On 11 July 2017, Matthew Taylor’s review of Modern Working Practices was published. Commissioned by prime minister Theresa May towards the end of 2016, it sought to analyse employment legislation and practice in light of recent changes including the so-called gig economy.
Many of Taylor’s 53 recommendations were anticipated. One of them was the clarification of employment status, as well as greater protection for gig economy workers, and others finding themselves ill catered for by legislation conceived before current engagement models. Other recommendations went further than lawyers had anticipated, with the report calling for reforms to the employment tribunal process.
The aims of the report, if achieved, will create a better work economy for all. But as ever, the devil is in the detail, and it will not be easy to redefine and clarify employment status, particularly in light of high-profile employment tribunal cases – Deliveroo, Uber and City Sprint come to mind.
Understanding your own and others’ employment status is key to knowing what employment protections you and they have; getting the guidelines right is therefore key, particularly to the so-called gig economy participants whose employment status lies somewhere between “employee” and “self-employed”.
It was announced by May that the government accepted nearly all of Taylor’s recommendations and has launched four separate consultations on key areas covered by the review. But although the government says nearly all the recommendations will be adopted, unions believe the plan will still leave 1.8 million workers without rights. Further, it is one thing to say the recommendations have been accepted, it is a more onerous task putting that into practice.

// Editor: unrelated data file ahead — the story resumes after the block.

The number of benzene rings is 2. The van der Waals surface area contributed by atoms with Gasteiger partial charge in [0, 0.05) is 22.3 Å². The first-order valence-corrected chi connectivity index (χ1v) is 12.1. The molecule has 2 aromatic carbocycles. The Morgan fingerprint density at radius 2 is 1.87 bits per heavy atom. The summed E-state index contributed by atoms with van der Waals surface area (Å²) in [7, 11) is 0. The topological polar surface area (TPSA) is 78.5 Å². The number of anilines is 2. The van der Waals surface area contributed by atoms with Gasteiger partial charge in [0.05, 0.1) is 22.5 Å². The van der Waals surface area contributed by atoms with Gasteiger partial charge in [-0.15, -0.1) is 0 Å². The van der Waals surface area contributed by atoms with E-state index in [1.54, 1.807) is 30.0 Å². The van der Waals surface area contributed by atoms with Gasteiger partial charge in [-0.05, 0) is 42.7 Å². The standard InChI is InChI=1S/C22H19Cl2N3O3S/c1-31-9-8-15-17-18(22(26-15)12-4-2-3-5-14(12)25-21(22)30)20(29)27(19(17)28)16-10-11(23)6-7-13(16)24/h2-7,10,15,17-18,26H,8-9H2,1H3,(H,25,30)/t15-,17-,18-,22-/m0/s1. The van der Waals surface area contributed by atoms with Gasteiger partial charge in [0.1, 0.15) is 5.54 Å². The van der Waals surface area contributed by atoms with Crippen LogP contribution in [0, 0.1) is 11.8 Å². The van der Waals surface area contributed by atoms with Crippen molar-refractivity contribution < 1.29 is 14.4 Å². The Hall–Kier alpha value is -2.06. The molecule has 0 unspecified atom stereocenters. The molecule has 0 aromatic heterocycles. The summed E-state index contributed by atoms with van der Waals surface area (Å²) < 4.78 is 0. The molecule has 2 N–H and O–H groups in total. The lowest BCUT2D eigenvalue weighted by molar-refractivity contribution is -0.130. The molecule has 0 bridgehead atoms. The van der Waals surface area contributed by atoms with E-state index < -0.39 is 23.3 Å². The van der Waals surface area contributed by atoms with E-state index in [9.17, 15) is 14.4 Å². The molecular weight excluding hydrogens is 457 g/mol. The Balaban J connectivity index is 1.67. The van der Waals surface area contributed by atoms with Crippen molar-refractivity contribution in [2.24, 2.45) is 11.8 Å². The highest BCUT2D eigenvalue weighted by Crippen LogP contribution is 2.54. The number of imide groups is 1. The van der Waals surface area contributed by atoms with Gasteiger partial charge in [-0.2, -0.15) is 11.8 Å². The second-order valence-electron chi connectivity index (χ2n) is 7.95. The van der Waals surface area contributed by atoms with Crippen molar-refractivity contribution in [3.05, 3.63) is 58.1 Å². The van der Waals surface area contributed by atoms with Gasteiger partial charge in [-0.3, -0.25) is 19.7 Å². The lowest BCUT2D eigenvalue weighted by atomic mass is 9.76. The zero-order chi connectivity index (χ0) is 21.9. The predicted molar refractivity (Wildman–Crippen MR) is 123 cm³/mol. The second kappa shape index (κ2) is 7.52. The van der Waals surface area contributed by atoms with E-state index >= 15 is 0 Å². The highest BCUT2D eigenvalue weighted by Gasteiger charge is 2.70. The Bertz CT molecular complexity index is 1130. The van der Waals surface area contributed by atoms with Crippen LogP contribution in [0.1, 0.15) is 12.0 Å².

It is estimated that over one million people are working in the gig economy, with the majority in professional, administrative or creative services, a third providing a skilled or personal service and 16 per cent driving or delivering (Uber, Deliveroo type businesses). The changes proposed by Taylor, and adopted by the government for consultation, could have far-reaching changes for those within the gig economy.
Both Uber and Deliveroo have argued that drivers enjoy the flexibility and that the companies are creating jobs for people who can’t necessarily work the traditional way. In fact, Deliveroo has argued that offering more benefits puts riders’ flexibility at risk. It called for a new category of worker that offers the best of both worlds.
Whilst it remains unclear what impact the consultation will have on those working in the gig economy, any steps adopted will have to get the balance right between the flexibility – which many say they enjoy – and the security of things such as minimum wage and sick pay. The cost to business and the public purse must also be taken into consideration.
What we do know is that the proposals are a damp squib. Most significantly, there are no proposals about changes to the law on employment status – although there is to be a consultation – we shall watch this space as they say..
Michelle Morgan is senior associate in the employment team at Gardner Leader solicitors
Britain’s flexible working culture has become an “invaluable strength”. The resulting gig economy has received mixed reactions, with concerns over the rights of workers.
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